Home from Home

In common with many people at this time of year, we travelled away for a short holiday. Summer it may be, but summery it was not in Donegal, Ireland, our chosen destination. However, the unspoilt beauty of its green hills and mountains, the heartfelt warmth of its people, and a total dearth of tourists (there must be more sheep than people in this area) were magical. Just three other people combed the empty miles of sandy beaches which look out over the Atlantic, while country lanes were choked – not with traffic – but with wild flowers, where the only ‘noise’ was provided by the breeze, the sheep and the larks; a stark contrast indeed to the urban living of Budapest.

Our late-evening return flight from London was delayed, meaning we were sitting in the homeward-bound taxi at 2a.m. No gradual transition back to Hungarian reality for us: the outside thermometer showed an unequivocal 27c, even at this hour: as the pilot had said, “We are now descending into the furnace…,” while our driver careered from one lane to the other, simultaneously answering his hand-held mobile phone, and shooting through two red lights. To complete the Hungarian experience in style, he asked for 5,500 forints in place of the fixed price of 5,200 – a small increase, but nevertheless, a sharp reminder that one can never relax one’s guard. And then finally, the flat, which must have been ten degrees hotter than it was outside…

The following morning I found an email from a friend who, after many years, decided to return to his native America. In the decade I had known him in Budapest, the overriding tenor of his conversations was one of complaint and disbelief at many aspects of life which he found unacceptable and intolerable (too many to enumerate here). On countless occasions over the years he had emailed me, having decided to abandon Hungary, and suggested a farewell meeting – only to return again! Now, it seemed, he had finally carried out his long-stated intention; his message was brief: How are you? I am miserable in New Jersey…

This phenomenon is far from unique. An English musician friend who spent five years in Budapest, but then left entirely from choice, admitted he could not come and visit us, as he was not sure he would be able to leave the city once he again set foot in it… Meanwhile, ten years ago, I had an Irish colleague who, similarly, could find little to compensate for the many irritations she had with the practicalities of her everyday existence here. These, together with an untenable work situation, prompted her to leave after just four months, gleefully and without a second thought. Imagine then my surprise when some months later, I bumped into her in a Budapest café!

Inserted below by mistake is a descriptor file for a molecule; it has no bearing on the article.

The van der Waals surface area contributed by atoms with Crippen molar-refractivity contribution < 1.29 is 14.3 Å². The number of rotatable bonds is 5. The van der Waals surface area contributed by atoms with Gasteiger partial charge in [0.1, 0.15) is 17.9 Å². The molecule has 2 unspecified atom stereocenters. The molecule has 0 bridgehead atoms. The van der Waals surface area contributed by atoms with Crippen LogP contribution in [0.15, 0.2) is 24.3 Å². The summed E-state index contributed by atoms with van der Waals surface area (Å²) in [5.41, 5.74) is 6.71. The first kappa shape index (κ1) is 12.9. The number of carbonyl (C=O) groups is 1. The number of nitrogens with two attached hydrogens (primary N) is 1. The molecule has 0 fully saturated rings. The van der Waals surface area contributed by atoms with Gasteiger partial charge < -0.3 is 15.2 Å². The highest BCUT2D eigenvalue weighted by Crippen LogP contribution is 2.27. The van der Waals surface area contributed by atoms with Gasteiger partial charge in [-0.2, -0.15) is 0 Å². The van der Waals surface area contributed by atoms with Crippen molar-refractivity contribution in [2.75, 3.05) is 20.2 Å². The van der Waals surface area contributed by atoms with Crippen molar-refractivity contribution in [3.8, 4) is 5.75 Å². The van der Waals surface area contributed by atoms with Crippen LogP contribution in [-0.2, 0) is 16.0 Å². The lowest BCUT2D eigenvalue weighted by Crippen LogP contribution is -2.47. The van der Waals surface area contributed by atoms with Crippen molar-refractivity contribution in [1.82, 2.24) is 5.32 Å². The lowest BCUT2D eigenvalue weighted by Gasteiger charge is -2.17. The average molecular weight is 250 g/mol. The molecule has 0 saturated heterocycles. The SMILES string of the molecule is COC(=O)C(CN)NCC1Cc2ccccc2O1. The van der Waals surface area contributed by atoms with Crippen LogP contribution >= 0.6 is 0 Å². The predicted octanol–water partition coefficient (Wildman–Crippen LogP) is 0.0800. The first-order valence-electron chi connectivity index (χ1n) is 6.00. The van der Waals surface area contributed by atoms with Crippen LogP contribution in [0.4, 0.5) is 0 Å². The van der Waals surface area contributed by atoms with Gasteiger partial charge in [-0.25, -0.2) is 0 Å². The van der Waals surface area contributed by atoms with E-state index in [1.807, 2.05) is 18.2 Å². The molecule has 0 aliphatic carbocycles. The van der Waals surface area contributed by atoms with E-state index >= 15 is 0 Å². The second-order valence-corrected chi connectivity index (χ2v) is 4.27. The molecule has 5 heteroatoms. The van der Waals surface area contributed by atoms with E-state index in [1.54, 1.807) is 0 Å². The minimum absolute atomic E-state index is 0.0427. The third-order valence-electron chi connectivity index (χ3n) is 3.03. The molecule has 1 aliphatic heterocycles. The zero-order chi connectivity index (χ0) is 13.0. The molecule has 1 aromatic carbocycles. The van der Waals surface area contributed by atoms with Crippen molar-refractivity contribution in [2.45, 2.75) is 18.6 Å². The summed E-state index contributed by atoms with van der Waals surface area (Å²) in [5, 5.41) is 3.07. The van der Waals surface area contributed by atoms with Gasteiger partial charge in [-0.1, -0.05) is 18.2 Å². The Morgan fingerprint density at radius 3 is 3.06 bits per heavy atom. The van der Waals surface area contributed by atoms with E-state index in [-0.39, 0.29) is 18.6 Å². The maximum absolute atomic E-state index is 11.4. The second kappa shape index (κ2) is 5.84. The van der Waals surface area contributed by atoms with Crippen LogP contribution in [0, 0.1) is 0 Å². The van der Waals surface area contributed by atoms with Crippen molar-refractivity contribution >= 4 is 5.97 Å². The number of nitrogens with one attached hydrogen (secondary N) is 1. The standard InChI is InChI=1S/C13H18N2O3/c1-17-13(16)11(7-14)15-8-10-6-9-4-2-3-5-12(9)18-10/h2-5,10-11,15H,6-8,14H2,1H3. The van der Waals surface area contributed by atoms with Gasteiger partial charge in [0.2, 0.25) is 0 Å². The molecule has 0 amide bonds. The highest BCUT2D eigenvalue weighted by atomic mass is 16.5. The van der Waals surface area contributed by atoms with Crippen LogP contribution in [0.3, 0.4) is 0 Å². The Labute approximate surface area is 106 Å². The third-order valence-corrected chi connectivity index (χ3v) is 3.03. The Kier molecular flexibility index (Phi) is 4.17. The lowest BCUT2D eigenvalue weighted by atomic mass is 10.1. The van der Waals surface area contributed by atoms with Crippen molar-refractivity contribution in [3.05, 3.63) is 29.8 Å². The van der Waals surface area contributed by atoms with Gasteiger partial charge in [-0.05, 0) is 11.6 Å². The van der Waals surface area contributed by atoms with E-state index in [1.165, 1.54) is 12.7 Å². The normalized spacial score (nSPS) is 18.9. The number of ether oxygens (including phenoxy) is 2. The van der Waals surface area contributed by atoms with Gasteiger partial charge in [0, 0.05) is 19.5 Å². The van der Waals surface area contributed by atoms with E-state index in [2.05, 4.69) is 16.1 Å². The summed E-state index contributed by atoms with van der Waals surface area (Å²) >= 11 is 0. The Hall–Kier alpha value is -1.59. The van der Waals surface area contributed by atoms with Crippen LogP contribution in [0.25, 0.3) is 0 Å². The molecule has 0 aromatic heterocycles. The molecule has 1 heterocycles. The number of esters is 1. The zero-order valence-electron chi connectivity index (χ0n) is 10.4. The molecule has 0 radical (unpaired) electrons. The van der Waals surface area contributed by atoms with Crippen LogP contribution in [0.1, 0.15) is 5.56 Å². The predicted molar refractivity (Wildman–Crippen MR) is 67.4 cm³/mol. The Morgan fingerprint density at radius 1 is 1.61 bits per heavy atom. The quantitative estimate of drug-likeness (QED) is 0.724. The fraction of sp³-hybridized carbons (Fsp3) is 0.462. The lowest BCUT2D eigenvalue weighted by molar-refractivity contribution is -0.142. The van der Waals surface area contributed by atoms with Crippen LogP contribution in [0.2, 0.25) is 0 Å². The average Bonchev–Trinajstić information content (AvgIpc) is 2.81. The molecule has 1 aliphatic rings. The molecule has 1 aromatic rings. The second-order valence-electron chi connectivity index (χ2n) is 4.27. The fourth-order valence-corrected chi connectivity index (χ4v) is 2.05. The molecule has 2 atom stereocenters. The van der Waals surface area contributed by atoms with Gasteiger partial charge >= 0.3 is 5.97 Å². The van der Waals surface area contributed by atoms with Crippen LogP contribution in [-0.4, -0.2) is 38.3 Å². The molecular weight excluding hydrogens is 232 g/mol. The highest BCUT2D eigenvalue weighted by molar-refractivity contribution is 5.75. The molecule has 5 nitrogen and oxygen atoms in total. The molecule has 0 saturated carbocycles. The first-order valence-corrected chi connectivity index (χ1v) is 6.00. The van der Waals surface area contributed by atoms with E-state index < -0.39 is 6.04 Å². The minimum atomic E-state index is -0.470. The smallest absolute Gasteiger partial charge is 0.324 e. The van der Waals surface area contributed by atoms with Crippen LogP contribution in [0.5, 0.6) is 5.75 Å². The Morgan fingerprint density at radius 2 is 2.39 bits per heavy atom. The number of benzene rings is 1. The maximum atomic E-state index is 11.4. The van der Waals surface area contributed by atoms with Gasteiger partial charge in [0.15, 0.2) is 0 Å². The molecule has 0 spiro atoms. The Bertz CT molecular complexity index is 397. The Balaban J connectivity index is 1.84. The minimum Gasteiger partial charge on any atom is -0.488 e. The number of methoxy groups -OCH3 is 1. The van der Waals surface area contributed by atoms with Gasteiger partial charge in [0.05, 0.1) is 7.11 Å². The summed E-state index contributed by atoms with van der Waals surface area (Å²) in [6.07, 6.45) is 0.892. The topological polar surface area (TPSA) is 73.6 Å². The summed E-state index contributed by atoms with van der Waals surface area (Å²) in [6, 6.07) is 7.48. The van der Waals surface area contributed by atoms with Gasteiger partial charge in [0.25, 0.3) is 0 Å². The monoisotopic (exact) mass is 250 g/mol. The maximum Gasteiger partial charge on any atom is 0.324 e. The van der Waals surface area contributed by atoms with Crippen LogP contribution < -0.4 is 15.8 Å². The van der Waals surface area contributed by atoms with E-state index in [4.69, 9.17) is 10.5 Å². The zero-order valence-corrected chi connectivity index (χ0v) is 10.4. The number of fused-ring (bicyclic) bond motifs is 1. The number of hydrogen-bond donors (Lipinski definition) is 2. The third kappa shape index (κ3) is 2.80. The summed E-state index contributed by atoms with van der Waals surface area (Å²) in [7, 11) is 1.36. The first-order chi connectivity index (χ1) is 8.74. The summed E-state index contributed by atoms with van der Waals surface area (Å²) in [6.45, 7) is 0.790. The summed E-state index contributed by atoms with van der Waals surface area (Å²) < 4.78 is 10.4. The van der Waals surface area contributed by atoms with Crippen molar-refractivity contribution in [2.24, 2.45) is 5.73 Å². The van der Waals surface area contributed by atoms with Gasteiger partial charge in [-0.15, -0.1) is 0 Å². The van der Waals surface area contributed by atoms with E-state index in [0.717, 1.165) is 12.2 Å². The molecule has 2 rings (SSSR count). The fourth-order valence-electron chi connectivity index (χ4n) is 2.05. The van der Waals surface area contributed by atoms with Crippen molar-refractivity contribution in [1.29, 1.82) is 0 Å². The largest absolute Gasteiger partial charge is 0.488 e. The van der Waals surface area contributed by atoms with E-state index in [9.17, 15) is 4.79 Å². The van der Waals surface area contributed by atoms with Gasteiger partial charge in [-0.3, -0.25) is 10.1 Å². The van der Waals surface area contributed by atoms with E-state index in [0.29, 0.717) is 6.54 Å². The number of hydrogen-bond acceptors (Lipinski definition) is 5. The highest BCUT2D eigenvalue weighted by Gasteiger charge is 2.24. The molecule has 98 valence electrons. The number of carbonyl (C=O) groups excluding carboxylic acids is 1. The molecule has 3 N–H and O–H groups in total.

“What are you doing here?” I asked in astonishment.
“Well, you know, after I left I realised just how much I really liked this city…”

Our visit to Ireland was, in fact, to another musician friend who shared some of our Communist years here in the 80s. It was a topic of conversation among us even then, how one could miss a place with all the frustrations and shortcomings it undoubtedly had – especially at that time. His conclusion was that like drinking or coffee, life in Budapest was quite simply ‘habit-forming’ – something one cannot expunge from one’s soul.

Just two days ago, another American friend also returned home after the best part of twenty years in Hungary. These years caused a similar amount of agonising about her decision – which involved five years spent back in the USA, only for her to return to Hungary for a further ten years.

With her flat denuded of all her possessions, some shipped, others given away, she left for an early morning flight to New York, ready for her new life back home. From the taxi I received the shortest of text messages from her as she headed for the airport - :-((
Maybe there really is no escape…..